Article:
Berlin Declaration (2007)

From Wikipedia, the free encyclopedia
Jump to: navigation, search
Berlin Declaration
Berlin Zeughaus.jpg
The Declaration was signed in the Zeughaus of Berlin.
Created 25 March 2007
Signatories Hans-Gert Pöttering, Angela Merkel and José Manuel Barroso
Purpose Reflect over the EU's history and aims, and provide impetus to its reform process
Part of a series on the
History of the
European Union
EU enlargement between 1958 and 2013
Portal icon European Union portal

The Berlin Declaration (officially the Declaration on the occasion of the 50th anniversary of the signature of the Treaty of Rome) is a non-binding European Union (EU) text that was signed on 25 March 2007 in Berlin (Germany), celebrating the fiftieth anniversary of the signing of the Treaty of Rome which founded the European Economic Community, the predecessor to the modern EU.

The Declaration was the brainchild of the German Presidency of the Council of the European Union in the first half of 2007. Designed to provide renewed impetus to the process of EU reform after the ratification of the European Constitution had failed, the Declaration aimed for a "renewed common basis" in time for the 2009 European Parliament elections. The German presidency followed up on the issue by brokering a consensus for what later became known as the Treaty of Lisbon.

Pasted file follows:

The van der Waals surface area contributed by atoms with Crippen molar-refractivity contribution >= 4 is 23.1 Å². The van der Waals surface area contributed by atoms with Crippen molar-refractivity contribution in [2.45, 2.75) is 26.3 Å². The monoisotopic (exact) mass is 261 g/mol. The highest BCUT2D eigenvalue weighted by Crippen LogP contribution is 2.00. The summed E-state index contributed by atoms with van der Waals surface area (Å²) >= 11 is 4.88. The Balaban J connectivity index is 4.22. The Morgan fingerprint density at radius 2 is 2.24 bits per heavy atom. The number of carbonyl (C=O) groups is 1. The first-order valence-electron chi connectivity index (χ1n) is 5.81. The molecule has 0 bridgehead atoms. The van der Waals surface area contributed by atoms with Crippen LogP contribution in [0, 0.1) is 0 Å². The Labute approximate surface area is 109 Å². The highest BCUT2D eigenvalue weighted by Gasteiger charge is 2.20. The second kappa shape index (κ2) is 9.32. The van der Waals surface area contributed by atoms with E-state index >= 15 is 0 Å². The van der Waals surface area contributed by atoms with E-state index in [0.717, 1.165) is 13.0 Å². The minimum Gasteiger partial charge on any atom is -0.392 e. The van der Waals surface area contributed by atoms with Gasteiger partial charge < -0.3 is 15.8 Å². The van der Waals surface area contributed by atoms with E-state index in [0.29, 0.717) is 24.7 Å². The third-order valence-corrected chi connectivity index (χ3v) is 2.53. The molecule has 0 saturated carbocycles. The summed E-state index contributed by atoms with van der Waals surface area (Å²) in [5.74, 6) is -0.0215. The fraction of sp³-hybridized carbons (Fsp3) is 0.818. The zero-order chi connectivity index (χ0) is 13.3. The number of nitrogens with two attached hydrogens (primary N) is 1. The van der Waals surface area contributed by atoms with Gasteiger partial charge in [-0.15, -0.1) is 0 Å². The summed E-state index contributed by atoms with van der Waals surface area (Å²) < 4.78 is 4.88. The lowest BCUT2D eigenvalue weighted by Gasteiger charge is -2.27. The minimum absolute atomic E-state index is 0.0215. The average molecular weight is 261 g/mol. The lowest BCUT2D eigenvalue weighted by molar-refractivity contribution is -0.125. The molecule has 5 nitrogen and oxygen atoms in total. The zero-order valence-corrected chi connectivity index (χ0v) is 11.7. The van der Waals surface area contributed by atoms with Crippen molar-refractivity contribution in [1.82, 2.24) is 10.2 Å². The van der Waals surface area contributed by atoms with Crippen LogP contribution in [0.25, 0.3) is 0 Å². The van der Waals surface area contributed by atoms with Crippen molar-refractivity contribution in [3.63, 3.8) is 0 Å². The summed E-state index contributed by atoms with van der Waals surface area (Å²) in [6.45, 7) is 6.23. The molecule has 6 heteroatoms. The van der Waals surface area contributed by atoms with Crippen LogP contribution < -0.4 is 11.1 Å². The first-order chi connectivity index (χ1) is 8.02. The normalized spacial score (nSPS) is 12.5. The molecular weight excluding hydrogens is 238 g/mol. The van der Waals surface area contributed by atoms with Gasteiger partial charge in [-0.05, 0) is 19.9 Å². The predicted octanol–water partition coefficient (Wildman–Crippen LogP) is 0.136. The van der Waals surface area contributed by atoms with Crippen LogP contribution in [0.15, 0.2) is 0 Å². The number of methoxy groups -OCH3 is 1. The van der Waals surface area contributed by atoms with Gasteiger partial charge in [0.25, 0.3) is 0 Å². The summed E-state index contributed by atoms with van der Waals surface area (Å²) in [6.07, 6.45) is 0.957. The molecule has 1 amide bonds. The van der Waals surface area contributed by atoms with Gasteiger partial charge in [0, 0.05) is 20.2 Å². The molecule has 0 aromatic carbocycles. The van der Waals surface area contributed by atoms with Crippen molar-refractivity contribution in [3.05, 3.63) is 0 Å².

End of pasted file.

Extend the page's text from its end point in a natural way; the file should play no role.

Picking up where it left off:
Signatories[edit]

Presented in the name of “We, the citizens of the European Union”, it was signed by the Presidents of the three major political institutions;

It was originally intended that the leaders of all the member states of the European Union would sign it, though getting a document agreeable to all members proved a challenge, thus it was left to the three institutional heads – though this was met with some criticism.

Issues[edit]

Christianity[edit]

The declaration has been criticised by Pope Benedict XVI for not mentioning Christianity. Poland originally threatened to veto it because of this omission but stood down in order for an agreement to be reached. Several secular organizations objected to the proposed inclusion of religion and produced their own declaration called "A Vision for Europe".[1]

Translation[edit]

In the original German (the language the document was drafted in), the phrase "We, the citizens of the European Union, have united for the better" was written as "Wir Bürgerinnen und Bürger der Europäischen Union sind zu unserem Glück vereint."[2] which is in fact closer to "We, the citizens of the European Union, have united in our fortune/happiness". This has been seen as a deliberate political mistranslation.[3]

See also[edit]

References[edit]

External links[edit]